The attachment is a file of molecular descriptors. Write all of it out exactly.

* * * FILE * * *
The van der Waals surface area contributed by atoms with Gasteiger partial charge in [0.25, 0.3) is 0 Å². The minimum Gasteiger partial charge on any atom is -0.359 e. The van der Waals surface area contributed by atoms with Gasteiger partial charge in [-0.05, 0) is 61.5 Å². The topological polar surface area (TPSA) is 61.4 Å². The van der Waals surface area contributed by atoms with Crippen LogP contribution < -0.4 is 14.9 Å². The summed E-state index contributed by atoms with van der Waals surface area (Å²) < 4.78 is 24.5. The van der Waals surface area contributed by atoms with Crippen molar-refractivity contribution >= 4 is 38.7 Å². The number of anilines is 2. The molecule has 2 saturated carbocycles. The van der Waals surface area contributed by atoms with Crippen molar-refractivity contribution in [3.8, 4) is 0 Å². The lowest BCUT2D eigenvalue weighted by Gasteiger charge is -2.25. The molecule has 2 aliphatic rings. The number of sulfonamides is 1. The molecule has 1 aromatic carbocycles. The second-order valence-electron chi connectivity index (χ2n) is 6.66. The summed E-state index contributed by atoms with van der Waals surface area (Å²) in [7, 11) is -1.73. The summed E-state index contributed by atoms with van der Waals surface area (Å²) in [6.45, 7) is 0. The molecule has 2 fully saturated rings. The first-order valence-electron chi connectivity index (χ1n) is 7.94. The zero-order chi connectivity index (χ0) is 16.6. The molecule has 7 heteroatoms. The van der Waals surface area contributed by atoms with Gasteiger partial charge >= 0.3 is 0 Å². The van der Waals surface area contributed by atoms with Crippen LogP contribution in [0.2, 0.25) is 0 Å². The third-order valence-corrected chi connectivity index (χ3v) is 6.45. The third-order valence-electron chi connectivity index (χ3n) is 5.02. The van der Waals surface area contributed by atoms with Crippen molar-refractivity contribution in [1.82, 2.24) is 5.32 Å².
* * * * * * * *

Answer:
The van der Waals surface area contributed by atoms with Gasteiger partial charge in [0.25, 0.3) is 0 Å². The minimum Gasteiger partial charge on any atom is -0.359 e. The van der Waals surface area contributed by atoms with Gasteiger partial charge in [-0.05, 0) is 61.5 Å². The topological polar surface area (TPSA) is 61.4 Å². The van der Waals surface area contributed by atoms with Crippen LogP contribution < -0.4 is 14.9 Å². The summed E-state index contributed by atoms with van der Waals surface area (Å²) < 4.78 is 24.5. The van der Waals surface area contributed by atoms with Crippen molar-refractivity contribution >= 4 is 38.7 Å². The number of anilines is 2. The molecule has 2 saturated carbocycles. The van der Waals surface area contributed by atoms with Crippen molar-refractivity contribution in [3.8, 4) is 0 Å². The lowest BCUT2D eigenvalue weighted by Gasteiger charge is -2.25. The molecule has 2 aliphatic rings. The number of sulfonamides is 1. The molecule has 1 aromatic carbocycles. The second-order valence-electron chi connectivity index (χ2n) is 6.66. The summed E-state index contributed by atoms with van der Waals surface area (Å²) in [7, 11) is -1.73. The summed E-state index contributed by atoms with van der Waals surface area (Å²) in [6.45, 7) is 0. The molecule has 2 fully saturated rings. The first-order valence-electron chi connectivity index (χ1n) is 7.94. The zero-order chi connectivity index (χ0) is 16.6. The molecule has 7 heteroatoms. The van der Waals surface area contributed by atoms with Gasteiger partial charge >= 0.3 is 0 Å². The van der Waals surface area contributed by atoms with Crippen LogP contribution in [0.2, 0.25) is 0 Å². The third-order valence-corrected chi connectivity index (χ3v) is 6.45. The third-order valence-electron chi connectivity index (χ3n) is 5.02. The van der Waals surface area contributed by atoms with Crippen molar-refractivity contribution in [1.82, 2.24) is 5.32 Å².